Self-Taught Furniture Artisan Wins Awards
While Rick Laufer is a fairly new studio furniture maker, his work is already gaining attention.
By Jo-Ann Kaiser
R.A. “Rick” Laufer is a self-taught woodworker who came to the profession by a rather circuitous route. A graduate of Duke University with a Master’s Degree from Yale, he worked as a union organizer for more than a decade and still acts as a labor consultant. He began working with wood some 13 years ago, doing basic repairs and renovations for his home in Arkansas at that time, built in the 1800s and listed on the National Historic Register.
His furniture design work began in 1992, and by 1998 he had started his Baltimore-based business, Blackwater Woodworks. Laufer has been working as a full-time studio woodworker since then, amassing an impressive list of awards and recognition for his original designs, including the 2000 Niche Award for furniture design, awarded by Niche Magazine.
While Laufer is in the process of designing a new 1,400-square-foot off-site studio, for the time being his home serves as his workplace. Evidence of his woodworking business is everywhere in his house, from the garage, which houses his floor-to-ceiling supply of Eastern hardwoods, to the basement workshop filled with machinery, hand tools and works-in-progress, to living areas furnished with originals of his elegant designs, up to the attic, where he stores prototypes and finishes pieces.
In the beginning, Laufer says his efforts were limited to basic carpentry and “learning what one can do with tools.” He says he learned from trial and error all along the way.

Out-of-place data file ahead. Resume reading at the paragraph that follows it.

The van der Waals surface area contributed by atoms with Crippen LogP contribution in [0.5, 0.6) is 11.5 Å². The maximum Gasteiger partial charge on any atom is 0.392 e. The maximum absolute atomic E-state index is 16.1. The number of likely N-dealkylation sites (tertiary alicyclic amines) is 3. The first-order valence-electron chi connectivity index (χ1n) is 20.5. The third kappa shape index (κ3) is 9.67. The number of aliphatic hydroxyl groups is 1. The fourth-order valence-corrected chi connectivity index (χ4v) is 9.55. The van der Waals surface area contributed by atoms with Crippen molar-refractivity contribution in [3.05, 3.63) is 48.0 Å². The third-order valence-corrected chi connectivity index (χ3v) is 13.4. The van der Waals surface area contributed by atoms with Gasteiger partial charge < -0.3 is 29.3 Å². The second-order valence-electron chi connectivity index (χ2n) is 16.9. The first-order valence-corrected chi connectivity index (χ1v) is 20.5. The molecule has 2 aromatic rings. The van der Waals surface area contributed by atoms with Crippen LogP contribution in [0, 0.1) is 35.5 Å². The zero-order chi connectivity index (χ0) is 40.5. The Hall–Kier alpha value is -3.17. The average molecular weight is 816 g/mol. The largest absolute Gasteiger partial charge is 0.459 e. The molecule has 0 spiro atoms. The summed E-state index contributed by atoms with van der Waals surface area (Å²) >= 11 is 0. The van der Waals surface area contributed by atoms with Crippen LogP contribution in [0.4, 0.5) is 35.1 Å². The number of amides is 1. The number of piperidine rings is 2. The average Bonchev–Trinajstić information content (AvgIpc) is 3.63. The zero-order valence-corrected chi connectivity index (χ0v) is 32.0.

When he moved to Baltimore at the end of 1991, he built oak cabinetry for his kitchen. He built early pieces of furniture in Arts and Crafts and Mission styles, but says he grew tired of those design periods and took his work in a new direction.
“I became intrigued by the work of Sam Maloof, Art Carpenter and George Nakashima. I was particularly interested in the post-war work of Danish designers,” he says, adding that he prefers balance and simplicity over fussy design and ornamentation.
The first word that springs to mind when seeing a Laufer design is “sculptural.” He calls what he does a blend of California craftsman and Danish modern, and adds that he strives to create furniture that highlights the inherent beauty of wood, while keeping functionality in mind.
“I make furniture I like, the way I like it made,” he says. “I like wood that doesn’t hide behind heavy stains and factory lacquer. And I like furniture that does what it is supposed to do. A chair, for example, doesn’t need to shout ‘I’m art,’ but it does need to look appealing and feel comfortable.”
Laufer uses thick, figured lumber, usually cherry, maple and his personal favorite, walnut. He uses both the lighter shaded sapwood and the darker heartwood, because of the wonderful color patterns they create. He takes a lot of time working out the “bugs” in a chair design so that it not only looks good but also is very comfortable. Spindles are designed to give full lumbar support while the seats are deeply sculpted for comfort.